FDA Guidelines For Developmental and Reproductive Toxicology (DART) Studies for Small Molecules. Author-Writer: Stephen J. Williams, Ph.D.
This posting is a follow-up on the Report on the Fall Mid-Atlantic Society of Toxicology Meeting “Reproductive Toxicology of Biologics: Challenges and Considerations post and gives a brief synopsis of the current state of FDA regulatory guidelines with respect to DART studies on small molecule (non-biological based) therapeutics. The following is adapted from the book Principles and Methods of Toxicology by Dr. A Wallace Hayes (1) and is an excellent reference on reproductive toxicology and testing methods.
Chemical insult occurs to the human reproductive system at a multitude of stages in development and the life cycle, leading to the extensive testing which must be performed to diligently the reproductive and development toxicity of a chemical/drug. Abnormalities and toxic manifestations in the offspring may result from insult to the adult reproductive (either female or male) and neuroendocrine systems, as well as damage to the embryo resulting in embryolethality, fetus at any period during organogenesis, juvenile development or, in the case of certain antibody therapies, immune system development. The latter, toxic insult to the developing immune system could possibly be manifested as either an immune defect in the newborn or, later in life, as tolerance to said therapy. It is estimated that exposure to the pregnant woman, of either environmental contaminants or drug, is significant. It is estimated that a mother may be taking an average of 8-9 different drug preparations, mostly over the counter preparations such as antacids, vitamin preparations, cathartics etc. with the maximal drug intake occurring between 24 and 36 weeks of gestation.
Toxic insult to the developing embryo is dependent on
- Fetal development stage during drug/chemical exposure
- Maternal/placental xenobiotic metabolism
- Pharmacokinetic parameters affecting bioavailability and fetal/maternal drug binding
The following table shows the dependency of developmental stage to teratogenicity: adapted from J. Manson, H. Zenick, and R.D. Costlow from Principles and Methods of Toxicology.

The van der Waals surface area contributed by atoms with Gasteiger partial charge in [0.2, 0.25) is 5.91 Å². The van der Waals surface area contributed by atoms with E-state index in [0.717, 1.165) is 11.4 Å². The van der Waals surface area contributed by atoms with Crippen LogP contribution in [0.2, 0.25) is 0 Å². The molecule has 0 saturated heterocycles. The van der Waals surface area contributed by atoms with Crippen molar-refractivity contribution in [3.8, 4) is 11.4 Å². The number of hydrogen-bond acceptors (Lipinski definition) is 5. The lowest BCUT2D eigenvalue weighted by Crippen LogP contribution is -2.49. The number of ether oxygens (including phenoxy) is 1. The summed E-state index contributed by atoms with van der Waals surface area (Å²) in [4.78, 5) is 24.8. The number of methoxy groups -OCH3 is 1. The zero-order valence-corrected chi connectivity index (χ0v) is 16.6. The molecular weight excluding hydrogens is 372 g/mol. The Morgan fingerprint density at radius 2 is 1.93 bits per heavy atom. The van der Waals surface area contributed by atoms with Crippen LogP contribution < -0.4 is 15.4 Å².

|Developmental Stage||Major Susceptibility|
|Organogenesis||Births defects; embryolethality|
|Fetal||Growth retardation, fetal death, functional deficits|
|Neonatal||Growth retardation, nervous system alterations, immune and endocrine systems|
It is not generally accepted that there is a dose dependency of teratogenesis however most teratogens have specific mechanisms of action and teratogenic effects occur at much lower doses than result in maternal toxicity. However, the developmental toxicity may be manifested later in life, including as reproductive toxicity affecting adult fertility and familial generations.
FDA Guidelines for DART Studies on Non-Biologics (Small Molecule Therapeutics)
The basic design for DART studies incorporate the aforementioned principles of tetralogy:
- developmental stage of fetal exposure
- parental effects on reproduction and development
- toxicity may be manifested over multiple generations including fertility rates
Therefore two designs are generally used for DART studies
- exposure across several generations
- exposure during one generation
FDA requires one control group and two treatment groups, and evaluation of at least two species. However, most studies will use two rodent and one nonrodent species.
Multigenerational DART studies are conducted for compounds likely to concentrate in the body following long-term exposure. Examples of types of compounds include pesticides and food additives.
Figure 1. General Design of a Multigenerational DART study. Weanlings (30-30 days of age) from the parental generation are treated for a period up to 60 days. At 100-120 days of parental generation, animals are mated. Fx = filialx .
Three Segment, Single Generation Tests
The single generation design is more suitable for DART studies on drugs, as most therapeutic would be taken over short periods (during pregnancy) and have relatively short half-lives in the body. FDA guidelines separate these studies in three phases:
I. Phase I: evaluation of fertility and general reproductive performance
II. Phase II: assessment of teratogenicity and embryotoxicity
III. Phase III: peri- and postnatal evaluations.
All figures are adapted from Principles and Methods of Toxicology.(1)
FDA guidelines Guidance for Industry Reproductive and Developmental Toxicities —Integrating Study Results to Assess Concerns can be found at: http://www.fda.gov/downloads/Drugs/GuidanceComplianceRegulatoryInformation/Guidances/ucm079240.pdf
FDA Guideline for reproductive toxicity testing for small molecule therapeutics can be found at:
1. Hayes, A. W. (1986) Principles and Methods of Toxicology, Raven Press, New York
Other research papers on Pharmaceutical Intelligence and Reproductive Biology, Bio Insrumentation, Endocrinology Genetics were published on this Scientific Web site as follows